U.S. investment bank Goldman Sachs said a recent call by the United States to OPEC+ to boost oil output is unlikely to result in higher production over the short-term given the threat to demand from the coronavirus Delta variant.
U.S. President Joe Biden’s administration on Wednesday urged the Organization of Petroleum Exporting Countries (OPEC) and its allies, known as OPEC+, to boost output to tackle rising gasoline prices that they see as a threat to the global economic recovery.
“We don’t see the recent White House statement as threatening the current market deficit nor the pace of the rebalancing in 2H21,” Goldman Sachs said in a note dated Thursday, maintaining their year-end Brent forecast at $80 per barrel.
Brent futures slipped 0.4% to $71 a barrel on Friday, while U.S. West Texas Intermediate crude was trading around $68.76.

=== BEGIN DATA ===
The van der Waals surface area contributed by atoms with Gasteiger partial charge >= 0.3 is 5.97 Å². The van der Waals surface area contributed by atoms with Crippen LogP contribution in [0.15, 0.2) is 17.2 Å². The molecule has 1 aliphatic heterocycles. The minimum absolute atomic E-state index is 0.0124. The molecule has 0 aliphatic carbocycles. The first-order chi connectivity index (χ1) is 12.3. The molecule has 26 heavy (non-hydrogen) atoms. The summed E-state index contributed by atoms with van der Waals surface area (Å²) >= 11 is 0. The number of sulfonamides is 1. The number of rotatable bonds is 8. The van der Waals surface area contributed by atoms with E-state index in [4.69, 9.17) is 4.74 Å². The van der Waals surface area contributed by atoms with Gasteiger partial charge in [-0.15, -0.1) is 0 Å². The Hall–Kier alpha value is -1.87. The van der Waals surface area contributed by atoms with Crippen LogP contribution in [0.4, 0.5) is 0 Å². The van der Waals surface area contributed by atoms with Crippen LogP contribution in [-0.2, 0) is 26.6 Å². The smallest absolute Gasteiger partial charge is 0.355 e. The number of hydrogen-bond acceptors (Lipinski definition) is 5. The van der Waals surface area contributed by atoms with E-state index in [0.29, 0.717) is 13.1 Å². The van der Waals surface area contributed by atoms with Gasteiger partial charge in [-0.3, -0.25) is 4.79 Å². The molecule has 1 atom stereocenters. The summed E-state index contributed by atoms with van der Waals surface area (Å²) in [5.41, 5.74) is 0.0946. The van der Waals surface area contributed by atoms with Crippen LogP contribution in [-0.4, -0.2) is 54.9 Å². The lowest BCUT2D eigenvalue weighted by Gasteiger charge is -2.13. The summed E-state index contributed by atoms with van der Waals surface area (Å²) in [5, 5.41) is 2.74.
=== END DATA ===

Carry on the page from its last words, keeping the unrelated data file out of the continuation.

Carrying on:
However, Goldman noted an additional hike in OPEC+ production by the year-end is required to counter recent supply disappointments globally and expects OPEC+ spare capacity to be fully normalized by spring 2022.
Last month, OPEC+ agreed to boost oil supply from August to cool prices that have climbed to 2-1/2 year highs.
The U.S. bank recently lowered its oil demand forecast for China, citing rising concerns over the spread of Delta variant.
“In the short term, the Delta threat to oil demand has already softened the global balance, with the deficit narrowing from 2.3 to 1.0 million barrels per day,” the bank said.
“Looking beyond the Delta headwind, we expect the demand recovery to continue alongside rising vaccination rates.”